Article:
On August 11, 2015, Amnesty International voted to decriminalize sex work, honoring both the sovereignty of those working in the field and the necessity of safeguarding their unalienable human rights.
In this vote, Amnesty heeds the call for “rights, not rescue,” and condemns what they refer to in a statement as “arbitrary arrest and detention” of sex workers. The decision, underpinned by research from the World Health Organization, UN AIDS, and UN Women, is a landmark event, one that empowers a historically marginalized population laboring under precarious conditions.
“The resolution recommends a policy that would decriminalize all aspects of adult, consensual sex work, while still classifying coercion into sex work or having sex work with a minor as a major human rights violation. The resolution is intended to protect adult sex workers from stigma and abuse by decriminalizing aspects of sex work including buying sex, pimping and operating a brothel.”
Amnesty cannot, by itself, enforce decriminalization, but its status as an international human rights organization has previously conferred meaningful influence. They have been instrumental in lobbying against the death penalty, and the hope is that this vote will galvanize legislative efforts in decriminalization.
Large swaths of the sex worker community and its allies are understandably elated by this news. United on Twitter with the hashtag #ICM2015, they have erupted in solidarity and celebration.
Still, Amnesty’s call for decriminalization has been hotly contested, and many denounce this decision. Opponents circulated a petition garnering support against decriminalization, and a number of celebrities—most notoriously Lena Dunham—took advantage of their platforms to speak against the cause.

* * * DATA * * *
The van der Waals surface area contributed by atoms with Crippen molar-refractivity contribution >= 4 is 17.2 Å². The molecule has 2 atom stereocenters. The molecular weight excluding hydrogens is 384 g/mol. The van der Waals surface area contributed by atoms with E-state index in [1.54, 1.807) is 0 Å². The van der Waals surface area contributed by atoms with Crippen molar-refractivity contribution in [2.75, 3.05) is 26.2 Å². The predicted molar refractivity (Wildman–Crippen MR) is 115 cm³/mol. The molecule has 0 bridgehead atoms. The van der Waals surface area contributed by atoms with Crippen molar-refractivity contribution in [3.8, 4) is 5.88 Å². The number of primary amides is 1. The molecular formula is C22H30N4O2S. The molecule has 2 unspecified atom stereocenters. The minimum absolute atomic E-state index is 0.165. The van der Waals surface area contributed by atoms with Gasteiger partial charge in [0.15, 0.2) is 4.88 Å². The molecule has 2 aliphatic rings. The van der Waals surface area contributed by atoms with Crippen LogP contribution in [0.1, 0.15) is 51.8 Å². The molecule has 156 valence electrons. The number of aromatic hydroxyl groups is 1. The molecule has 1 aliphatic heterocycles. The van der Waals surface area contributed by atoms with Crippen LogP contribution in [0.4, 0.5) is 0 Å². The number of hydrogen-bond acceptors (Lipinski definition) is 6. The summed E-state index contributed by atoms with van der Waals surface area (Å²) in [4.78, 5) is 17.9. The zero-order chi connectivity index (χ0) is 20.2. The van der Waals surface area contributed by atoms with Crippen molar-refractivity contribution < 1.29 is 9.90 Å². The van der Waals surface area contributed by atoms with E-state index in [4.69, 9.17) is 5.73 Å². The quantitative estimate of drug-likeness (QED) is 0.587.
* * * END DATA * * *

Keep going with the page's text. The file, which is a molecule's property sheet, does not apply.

But as supporters of Amnesty might say, protecting the rights of sex workers is a matter of life and death, not a capacious issue for “intelligent feminists” to mull over and debate. Moreover, when discussing the complexities of sex work, the voices to heed before all others are those of the workers themselves.
And not all view Amnesty’s decision in an optimistic light. Rachel Moran, a self-identified “sex-trade survivor,” vehemently disagrees with many who have been or are currently working in the industry. She has emphasized her resolve to combat this vote and the changes it may catalyze.
Ian Kitterman, policy specialist for Demand Abolition, joins Moran in her condemnation of decriminalization: “By calling for the decriminalization of all facets of commercial sex, including sex-buying, pimping, and brothel-owning, Amnesty is saying they value the rights of the exploiters over the exploited.”
But these reactions seem to Amnesty based on misinterpretation. In fact, Deputy Europe Director Gauri Van Gulik remarks that their organization did not expect the pushback they received. “We were quite surprised by [the petition],” she says, “On the one, it really mischaracterizes the policy that we’re looking at. We are focused on: How can we keep sex workers safe, how can we empower them to have access to their rights, and how can we make sure they have access to healthcare?”
Gulik explains, too, that “gender inequality is not a result of the sex trade, but something that pushes women into sex work.” And for as long as sex work remains illegal, these women will be in even greater danger. “You cannot punish those who are therefore driven to sex work by criminalizing it and taking away choices,” Gulik emphasizes.
Indeed, the possibility for more choices, and greater security in those choices, are both vital and heartening to those in the sex work industry. Kate D’Adamo, National Policy Advocate at the Sex Workers Project told The Daily Dot that a dialogue based in what sex workers need to perform their jobs safely has transpired in a pioneering way: “One of the things we saw here that was really new, is the conversation was taking place between Amnesty and the people most affected by the policy...Amnesty showed that they are accountable to the people that they serve.”
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